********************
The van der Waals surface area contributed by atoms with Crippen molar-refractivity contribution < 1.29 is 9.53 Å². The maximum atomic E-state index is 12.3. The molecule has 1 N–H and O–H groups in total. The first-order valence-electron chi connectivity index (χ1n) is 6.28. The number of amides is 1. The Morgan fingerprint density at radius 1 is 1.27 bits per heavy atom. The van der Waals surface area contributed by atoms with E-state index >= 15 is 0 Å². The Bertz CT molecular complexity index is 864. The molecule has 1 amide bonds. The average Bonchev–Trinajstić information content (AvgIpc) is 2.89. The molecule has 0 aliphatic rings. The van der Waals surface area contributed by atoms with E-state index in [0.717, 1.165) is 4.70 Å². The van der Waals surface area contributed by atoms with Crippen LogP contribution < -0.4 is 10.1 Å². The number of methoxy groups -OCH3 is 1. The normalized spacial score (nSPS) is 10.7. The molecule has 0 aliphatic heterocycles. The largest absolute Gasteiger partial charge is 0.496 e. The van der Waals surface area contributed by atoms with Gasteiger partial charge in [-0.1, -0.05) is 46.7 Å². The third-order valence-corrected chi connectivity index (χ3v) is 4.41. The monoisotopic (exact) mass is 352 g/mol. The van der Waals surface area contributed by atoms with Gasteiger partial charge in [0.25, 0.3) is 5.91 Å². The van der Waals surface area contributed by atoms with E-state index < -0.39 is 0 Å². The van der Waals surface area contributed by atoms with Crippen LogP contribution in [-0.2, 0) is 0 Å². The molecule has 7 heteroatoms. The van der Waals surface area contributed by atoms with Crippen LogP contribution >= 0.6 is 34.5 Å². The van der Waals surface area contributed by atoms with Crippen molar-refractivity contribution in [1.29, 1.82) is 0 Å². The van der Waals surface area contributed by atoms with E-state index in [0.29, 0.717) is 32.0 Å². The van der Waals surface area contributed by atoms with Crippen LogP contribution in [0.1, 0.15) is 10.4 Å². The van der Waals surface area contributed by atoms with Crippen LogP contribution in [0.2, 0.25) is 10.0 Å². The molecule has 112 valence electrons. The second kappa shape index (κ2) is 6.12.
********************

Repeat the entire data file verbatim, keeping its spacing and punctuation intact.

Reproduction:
The van der Waals surface area contributed by atoms with Crippen molar-refractivity contribution < 1.29 is 9.53 Å². The maximum atomic E-state index is 12.3. The molecule has 1 N–H and O–H groups in total. The first-order valence-electron chi connectivity index (χ1n) is 6.28. The number of amides is 1. The Morgan fingerprint density at radius 1 is 1.27 bits per heavy atom. The van der Waals surface area contributed by atoms with E-state index >= 15 is 0 Å². The Bertz CT molecular complexity index is 864. The molecule has 1 amide bonds. The average Bonchev–Trinajstić information content (AvgIpc) is 2.89. The molecule has 0 aliphatic rings. The van der Waals surface area contributed by atoms with E-state index in [0.717, 1.165) is 4.70 Å². The van der Waals surface area contributed by atoms with Crippen LogP contribution < -0.4 is 10.1 Å². The number of methoxy groups -OCH3 is 1. The normalized spacial score (nSPS) is 10.7. The molecule has 0 aliphatic heterocycles. The largest absolute Gasteiger partial charge is 0.496 e. The van der Waals surface area contributed by atoms with Gasteiger partial charge in [-0.1, -0.05) is 46.7 Å². The third-order valence-corrected chi connectivity index (χ3v) is 4.41. The monoisotopic (exact) mass is 352 g/mol. The van der Waals surface area contributed by atoms with Gasteiger partial charge in [0.25, 0.3) is 5.91 Å². The van der Waals surface area contributed by atoms with E-state index < -0.39 is 0 Å². The van der Waals surface area contributed by atoms with Crippen LogP contribution in [-0.2, 0) is 0 Å². The molecule has 7 heteroatoms. The van der Waals surface area contributed by atoms with Crippen LogP contribution >= 0.6 is 34.5 Å². The van der Waals surface area contributed by atoms with Crippen molar-refractivity contribution in [1.29, 1.82) is 0 Å². The van der Waals surface area contributed by atoms with E-state index in [0.29, 0.717) is 32.0 Å². The van der Waals surface area contributed by atoms with Crippen LogP contribution in [0.1, 0.15) is 10.4 Å². The van der Waals surface area contributed by atoms with Crippen LogP contribution in [0.2, 0.25) is 10.0 Å². The molecule has 112 valence electrons. The second kappa shape index (κ2) is 6.12.